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Avoiding the Medicare Quality Reporting Penalty in 2015

Prepared and reprinted with permission by the Alameda-Contra Costa Medical Association As part of the Physician Quality Reporting System (PQRS), Medicare will impose a 1.5% penalty in 2015 on physicians and other providers who do not successfully report at least one individual quality measure for at least one patient in 2013. The purpose of this article is to help physicians avoid the penalty in 2015 by providing guidance on how to report at least one measure for at least one patient using Medicare claims. Since most physicians already submit Medicare claims for reimbursement, adding the additional PQRS reporting information to the claim will be the least burdensome way for most physicians to avoid the penalty. This article also touches upon how physicians can qualify for a quality reporting bonus and discusses some additional PQRS reporting options. However, this article is not intended to be an exhaustive discussion of PQRS, and resources are listed at the end of the article for those desiring additional information.

Avoiding the Penalty in 2015 through Claims-Based Reporting

For many physician practices not yet participating in PQRS, the simplest way to avoid the penalty in 2015 will be to report on one quality measure for at least one patient (preferably a few patients) on your Medicare claims. The process can be broken down into three steps: 1) selecting an appropriate measure; 2) identifying your Medicare patients to whom the measure applies; and 3) reporting the quality measure on your Medicare claims after an applicable patient encounter.

Step One: Select an Appropriate Measure Quality measures form the basis of the PQRS program, and are intended to provide information to Medicare about an aspect of care, such as prevention, chronic- and acute-care management, procedure-related care, resource utilization, and care coordination. For purposes of avoid40 | THE BULLETIN | SEPTEMBER / OCTOBER 2013

ing the penalty in 2015, physicians should select a quality measure relating to an aspect of care that you will encounter in your Medicare patient population. Review the list of individual measures that are reportable by claims on page 42, and select the most frequent measure that applies to your Medicare patients. Although there are many individual measures that can be reported via claims, some physicians may not find specialtyspecific measures. Nevertheless, there may be a measure that reflects a general aspect of care that is not specialty-specific that may be applicable and can be reported for purposes of avoiding the penalty.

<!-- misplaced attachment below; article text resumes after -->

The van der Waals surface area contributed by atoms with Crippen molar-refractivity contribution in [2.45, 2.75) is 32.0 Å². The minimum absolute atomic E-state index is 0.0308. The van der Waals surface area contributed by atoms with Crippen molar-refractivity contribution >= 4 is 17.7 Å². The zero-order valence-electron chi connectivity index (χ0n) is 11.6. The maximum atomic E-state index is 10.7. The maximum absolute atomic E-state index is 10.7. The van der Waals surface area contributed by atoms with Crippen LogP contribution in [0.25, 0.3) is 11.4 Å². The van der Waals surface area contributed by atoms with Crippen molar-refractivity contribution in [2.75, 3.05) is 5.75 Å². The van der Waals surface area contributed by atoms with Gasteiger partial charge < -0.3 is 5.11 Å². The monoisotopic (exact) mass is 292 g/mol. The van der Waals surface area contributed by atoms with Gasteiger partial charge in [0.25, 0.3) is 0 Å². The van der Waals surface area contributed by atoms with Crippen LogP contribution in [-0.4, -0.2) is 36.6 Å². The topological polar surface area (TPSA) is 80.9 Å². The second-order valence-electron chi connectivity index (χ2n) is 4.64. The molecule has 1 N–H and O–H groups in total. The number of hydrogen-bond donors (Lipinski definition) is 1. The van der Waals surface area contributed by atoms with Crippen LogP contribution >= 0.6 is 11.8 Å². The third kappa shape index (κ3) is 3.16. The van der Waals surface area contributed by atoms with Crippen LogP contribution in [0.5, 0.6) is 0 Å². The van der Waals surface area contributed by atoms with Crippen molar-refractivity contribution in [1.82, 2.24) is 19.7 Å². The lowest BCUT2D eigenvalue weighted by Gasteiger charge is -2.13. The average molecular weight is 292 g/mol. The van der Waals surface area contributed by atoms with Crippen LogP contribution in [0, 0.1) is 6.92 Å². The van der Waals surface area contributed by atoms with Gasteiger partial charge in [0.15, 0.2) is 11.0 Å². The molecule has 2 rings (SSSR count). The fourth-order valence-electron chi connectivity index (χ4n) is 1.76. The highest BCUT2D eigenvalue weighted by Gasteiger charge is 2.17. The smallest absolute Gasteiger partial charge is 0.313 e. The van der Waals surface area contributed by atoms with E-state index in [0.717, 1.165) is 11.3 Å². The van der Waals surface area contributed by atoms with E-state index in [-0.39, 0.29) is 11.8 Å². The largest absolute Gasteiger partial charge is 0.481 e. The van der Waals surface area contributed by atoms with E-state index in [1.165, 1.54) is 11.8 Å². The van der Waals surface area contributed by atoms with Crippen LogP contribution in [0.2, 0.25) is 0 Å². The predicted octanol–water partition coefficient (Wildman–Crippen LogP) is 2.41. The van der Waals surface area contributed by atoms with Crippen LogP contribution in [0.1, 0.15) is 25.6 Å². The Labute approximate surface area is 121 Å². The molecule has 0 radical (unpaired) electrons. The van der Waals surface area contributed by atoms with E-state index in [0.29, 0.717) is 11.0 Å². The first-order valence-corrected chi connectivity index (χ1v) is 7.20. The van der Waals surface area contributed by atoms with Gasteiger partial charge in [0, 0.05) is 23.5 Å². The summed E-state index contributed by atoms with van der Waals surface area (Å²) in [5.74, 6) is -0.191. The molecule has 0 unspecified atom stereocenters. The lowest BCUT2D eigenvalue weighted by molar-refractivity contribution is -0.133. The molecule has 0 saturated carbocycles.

Step Two: Learn the Details for Each Measure After you have selected which measure to report, it is important to review the specifications for the measure with your billing staff. This will help ensure that eligible Medicare patients are appropriately identified and quality measures are accurately reported on claims. Measure specifications are developed by the Centers for Medicare and Medicaid Services (CMS), and can be accessed online at Although the details vary across measures, each measure specification developed by CMS shares a common format and provides important information about: which Medicare patients are eligible for reporting the measure based on patient demographics (age and gender), diagnosis (ICD 9 codes), and primary service(s) provided (CPT codes); the various “quality codes� that are used for reporting on Medicare claims; and, the clinical rationale and information about the measure. It is important to review this information carefully since compliance with these specifications is required for measures you report to be counted. For example, you will not get credit for reporting if the Medicare patient is outside of the age range indicated or whose diagnosis code is not listed on the measure specification. Step Three: Start Reporting on Your Medicare Claims Once you understand which Medicare patients are eligible and the

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